Essay on the topic of Alice, Chapter 1: along the Rabbit-Hole

Essay on the topic of Alice, Chapter 1: along the Rabbit-Hole

CHAPTER I. Down the Rabbit-Hole

Alice was beginning to get very fed up with sitting by her sister in the bank, and of having nothing to once do or twice she had peeped to the book her sister was reading, however it had no pictures or conversations inside it, ‘and what is the utilization of a novel,’ thought Alice ‘without pictures or conversations?’

So she was considering inside her own mind (in addition to she could, when it comes to hot day made her feel very sleepy and stupid), whether the pleasure of making a daisy-chain could be worth the problem of getting up and picking the daisies, when suddenly a White Rabbit with pink eyes ran near by her.

There was nothing so VERY remarkable for the reason that; nor did Alice think it so VERY much out of the way to hear the Rabbit say to itself, ‘Oh dear! Oh dear! I will be late!’ (when she thought it over afterwards, it occurred to her that she need to have wondered at this, but during the time it all seemed quite natural); however when the Rabbit actually TOOK A WRISTWATCH OUT OF ITS WAISTCOAT-POCKET, and looked over it, and then hurried on, Alice began to her feet, for it flashed across her mind that she had never before seen a rabbit with either a waistcoat-pocket, or a wrist watch to get of it, and burning with curiosity, she ran throughout the field after it, and fortunately was just over time to view it pop down a big rabbit-hole underneath the hedge.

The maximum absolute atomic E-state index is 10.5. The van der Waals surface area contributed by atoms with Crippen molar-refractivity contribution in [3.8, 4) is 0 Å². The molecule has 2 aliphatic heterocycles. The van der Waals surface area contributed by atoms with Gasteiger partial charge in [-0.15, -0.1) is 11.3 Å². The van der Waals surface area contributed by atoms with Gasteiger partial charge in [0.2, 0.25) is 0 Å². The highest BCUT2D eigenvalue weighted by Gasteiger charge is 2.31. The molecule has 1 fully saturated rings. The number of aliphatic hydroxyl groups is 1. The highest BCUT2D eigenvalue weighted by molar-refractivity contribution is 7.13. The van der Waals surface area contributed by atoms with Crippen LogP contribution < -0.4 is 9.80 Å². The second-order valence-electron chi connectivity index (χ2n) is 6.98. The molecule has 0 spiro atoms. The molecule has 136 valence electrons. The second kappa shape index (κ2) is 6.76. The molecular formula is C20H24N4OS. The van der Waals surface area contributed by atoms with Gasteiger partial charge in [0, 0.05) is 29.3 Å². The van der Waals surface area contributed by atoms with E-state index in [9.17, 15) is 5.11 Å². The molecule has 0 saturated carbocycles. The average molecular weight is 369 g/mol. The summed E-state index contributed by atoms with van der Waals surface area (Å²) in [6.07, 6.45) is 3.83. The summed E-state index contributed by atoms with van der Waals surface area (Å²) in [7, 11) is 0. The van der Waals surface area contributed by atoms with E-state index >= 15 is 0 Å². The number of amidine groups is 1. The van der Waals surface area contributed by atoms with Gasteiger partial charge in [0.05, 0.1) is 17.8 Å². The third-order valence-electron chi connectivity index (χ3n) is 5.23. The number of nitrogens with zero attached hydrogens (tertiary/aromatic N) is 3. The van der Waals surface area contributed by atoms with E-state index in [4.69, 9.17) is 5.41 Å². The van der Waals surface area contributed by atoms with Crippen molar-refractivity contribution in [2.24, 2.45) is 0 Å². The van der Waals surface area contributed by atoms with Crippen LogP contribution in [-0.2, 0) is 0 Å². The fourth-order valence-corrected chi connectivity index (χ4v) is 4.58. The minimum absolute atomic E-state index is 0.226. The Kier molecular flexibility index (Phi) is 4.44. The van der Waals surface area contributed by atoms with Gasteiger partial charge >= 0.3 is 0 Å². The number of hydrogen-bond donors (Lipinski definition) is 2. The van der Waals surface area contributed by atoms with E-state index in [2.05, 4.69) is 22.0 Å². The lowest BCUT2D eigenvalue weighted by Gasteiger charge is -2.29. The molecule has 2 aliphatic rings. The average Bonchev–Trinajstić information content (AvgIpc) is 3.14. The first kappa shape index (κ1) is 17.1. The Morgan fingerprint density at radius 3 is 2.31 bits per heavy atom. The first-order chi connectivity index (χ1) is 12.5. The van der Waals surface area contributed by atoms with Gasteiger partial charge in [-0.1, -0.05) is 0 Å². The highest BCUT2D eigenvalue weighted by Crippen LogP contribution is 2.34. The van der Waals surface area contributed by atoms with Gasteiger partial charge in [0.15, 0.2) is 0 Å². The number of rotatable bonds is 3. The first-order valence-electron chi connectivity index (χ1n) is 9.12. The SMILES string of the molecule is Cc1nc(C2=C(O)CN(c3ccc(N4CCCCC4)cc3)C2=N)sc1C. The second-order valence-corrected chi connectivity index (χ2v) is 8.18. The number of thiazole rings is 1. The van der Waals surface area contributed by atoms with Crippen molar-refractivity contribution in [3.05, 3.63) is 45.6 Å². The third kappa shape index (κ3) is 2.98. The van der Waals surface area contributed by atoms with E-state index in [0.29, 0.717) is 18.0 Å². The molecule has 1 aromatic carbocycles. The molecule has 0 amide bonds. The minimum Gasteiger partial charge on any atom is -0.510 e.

In another moment down went Alice after it, never once considering how on the planet she was to get out again.

The rabbit-hole went straight on like a tunnel for a few way, after which dipped suddenly down, so suddenly that Alice had not a moment to give some thought to stopping herself herself falling down a very deep well before she found.

Either the well was very deep, or she fell very slowly, as she went down to look about her and to wonder what was going to happen next for she had plenty of time. First, she tried to look down and then make out what she was arriving at, nonetheless it was too dark to see anything; then she looked at the sides regarding the well, and noticed she saw maps and pictures hung upon pegs that they were filled with cupboards and book-shelves; here and there. She took down a jar from 1 of this shelves into one of the cupboards as she fell past it as she passed; it was labelled ‘ORANGE MARMALADE’, but to her great disappointment it was empty: she did not like to drop the jar for fear of killing somebody, so managed to put it.

‘Well!’ thought Alice to herself, ‘after such a fall since this, I shall think nothing of tumbling down stairs! How brave they’ll all think me in the home! Why, I wouldn’t say anything if I fell from the top of the home!’ (that was most likely true. about any of it, even)

Down, down, down. Would the fall NEVER come to an end! ‘I wonder how many miles I’ve fallen by this time?’ she said aloud. ‘I should be getting somewhere close to the centre regarding the earth. I want to see: that could be four thousand miles down, I think–‘ (for, you notice, Alice had learnt a number of things for this sort in her own lessons when you look at the schoolroom, and although it was not a really opportunity that is good showing off her knowledge, as there was no one to tune in to her, still it absolutely was good practice to say this over) ‘–yes, which is concerning the right distance–but then I wonder what Latitude or Longitude I’ve got to?’ (Alice had no clue what Latitude was, or Longitude either, but thought they certainly were nice grand words to express.)